Remind yourself and your team about why you are with the company. Companies go through changes and hire bright talent to maintain and pursue the purpose of the organization. The purpose of the organization is larger than any individual in the organization. Sometimes tough decisions must be made to maintain it. When you remember the big why, in puts the challenges of the organization into perspective.
Consider this quote made by Peter Drucker, Management Consultant, “The purpose of business is to supply goods and services to customers, rather than supply jobs to workers and managers, or dividends to stockholders.”
During the 60's, while my father was in college, he was a student leader of the student civil rights movement in Atlanta, GA. I once asked my Dad why he decided to get involved with the civil rights movement. After all, he was just a college student. I asked, “Why would you put yourself in harm's way?” He replied, “I did it so my children would not have to go through the same living conditions.”
Obviously the 60's were game changing times, however he did not have what one might think was a game changing purpose. He had a bigger, selfless purpose. It was a forward thinking, inner driven purpose. I once thought that gamechangers were all about what they do for themselves. I discovered its bigger than that.
It was not about him. It could easily have been just about his talents. Dad was an awesome singer and an inspiration to the students at the time, which is probably why he was elected as a leader of the student movement.
He used those talents for something bigger than himself. They contributed to a larger purpose. He had a big why. When you discover your big why, your purpose becomes larger than your challenges.
Recently, I was reading a story about JVC and the creation of the VHS VCR. For those of you who do not remember, VCR was the video cassette recorder. The video cassette was before the DVD. For you Gen Y readers, the DVD is the disc that was out right before Blue Ray. You know, it's the other disc option in the Redbox.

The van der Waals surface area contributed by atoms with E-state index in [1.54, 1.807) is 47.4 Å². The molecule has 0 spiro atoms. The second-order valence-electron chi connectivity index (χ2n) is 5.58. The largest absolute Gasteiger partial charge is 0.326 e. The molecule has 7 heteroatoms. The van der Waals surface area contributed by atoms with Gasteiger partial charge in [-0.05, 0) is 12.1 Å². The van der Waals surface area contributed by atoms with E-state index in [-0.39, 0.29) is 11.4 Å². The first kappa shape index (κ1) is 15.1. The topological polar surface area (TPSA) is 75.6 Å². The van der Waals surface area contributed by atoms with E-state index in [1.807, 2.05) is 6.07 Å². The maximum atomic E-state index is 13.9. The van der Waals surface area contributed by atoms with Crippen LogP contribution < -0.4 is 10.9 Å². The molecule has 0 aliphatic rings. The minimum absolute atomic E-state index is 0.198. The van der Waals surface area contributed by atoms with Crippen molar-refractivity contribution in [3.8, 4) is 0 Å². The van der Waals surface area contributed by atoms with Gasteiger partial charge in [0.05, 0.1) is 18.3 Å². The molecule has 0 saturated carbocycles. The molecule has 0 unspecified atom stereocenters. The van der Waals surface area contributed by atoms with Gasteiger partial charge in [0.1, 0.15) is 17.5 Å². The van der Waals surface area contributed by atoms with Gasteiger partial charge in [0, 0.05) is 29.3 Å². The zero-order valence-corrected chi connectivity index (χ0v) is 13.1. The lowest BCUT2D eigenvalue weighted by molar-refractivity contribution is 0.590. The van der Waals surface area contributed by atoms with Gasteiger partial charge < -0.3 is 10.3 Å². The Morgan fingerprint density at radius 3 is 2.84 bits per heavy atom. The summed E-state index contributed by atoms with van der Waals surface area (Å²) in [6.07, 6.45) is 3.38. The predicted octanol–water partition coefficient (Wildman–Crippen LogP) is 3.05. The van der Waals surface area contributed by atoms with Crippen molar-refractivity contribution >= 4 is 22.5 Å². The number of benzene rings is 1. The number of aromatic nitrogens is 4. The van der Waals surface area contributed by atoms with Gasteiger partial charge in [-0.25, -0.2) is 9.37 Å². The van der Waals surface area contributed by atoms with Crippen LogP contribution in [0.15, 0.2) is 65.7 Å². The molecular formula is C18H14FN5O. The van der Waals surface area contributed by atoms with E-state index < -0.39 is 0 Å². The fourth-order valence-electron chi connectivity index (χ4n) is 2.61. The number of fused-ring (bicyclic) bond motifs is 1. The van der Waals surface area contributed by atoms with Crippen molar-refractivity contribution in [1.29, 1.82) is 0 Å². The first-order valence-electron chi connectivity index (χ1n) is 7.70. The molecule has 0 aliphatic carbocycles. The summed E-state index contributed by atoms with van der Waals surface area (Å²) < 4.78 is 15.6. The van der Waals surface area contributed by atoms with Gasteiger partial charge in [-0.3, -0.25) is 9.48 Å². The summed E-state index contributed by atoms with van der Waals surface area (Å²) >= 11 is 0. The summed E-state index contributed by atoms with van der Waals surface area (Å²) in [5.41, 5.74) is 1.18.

The original model of the VTR that was released was huge and expensive (more than $ 2,500 US), definitely not an affordable model for the typical family. Following this Sony released the smaller, less expensive model, Betamax player. The challenge there is that it only managed 1 hour of tape.
The team at JVC realized they had to stop thinking like engineers and what was technically possible, to thinking like a consumer and about what people wanted.
They had to refocus on the needs of those they were trying to serve, which needed a smaller, less expensive player, with a tape that went for 2 hours. Their dream was that each home had a video tape recorder and make life more enjoyable.
How did JVC, a minor of the industry at the time, take on the task to make that happen? They created a matrix of conditions that had to be met before the first VHS VCR would be produced. Those conditions included requirements that made it easy to use and connect with at home and also that it should be easy to manufacture. JVC was a smaller outfit and needed larger manufacturers to get involved to manage the demand. Wow, make it easy for the consumer to get it and use it, and make it easy for others to reproduce it.
This was all for the purpose to have a video cassette recorder in each home and make life more enjoyable. Larger purposes keep you focused on the bigger picture. If you want more performance from your team, remind them again about why the company is in existence. Remember, profit was not the original intent. It is a goal no doubt, but not the purpose.
According to Harvard business review, working for an organization that has meaningful work was the top motivation for employees. Remind your team about why they are there and the difference you all make.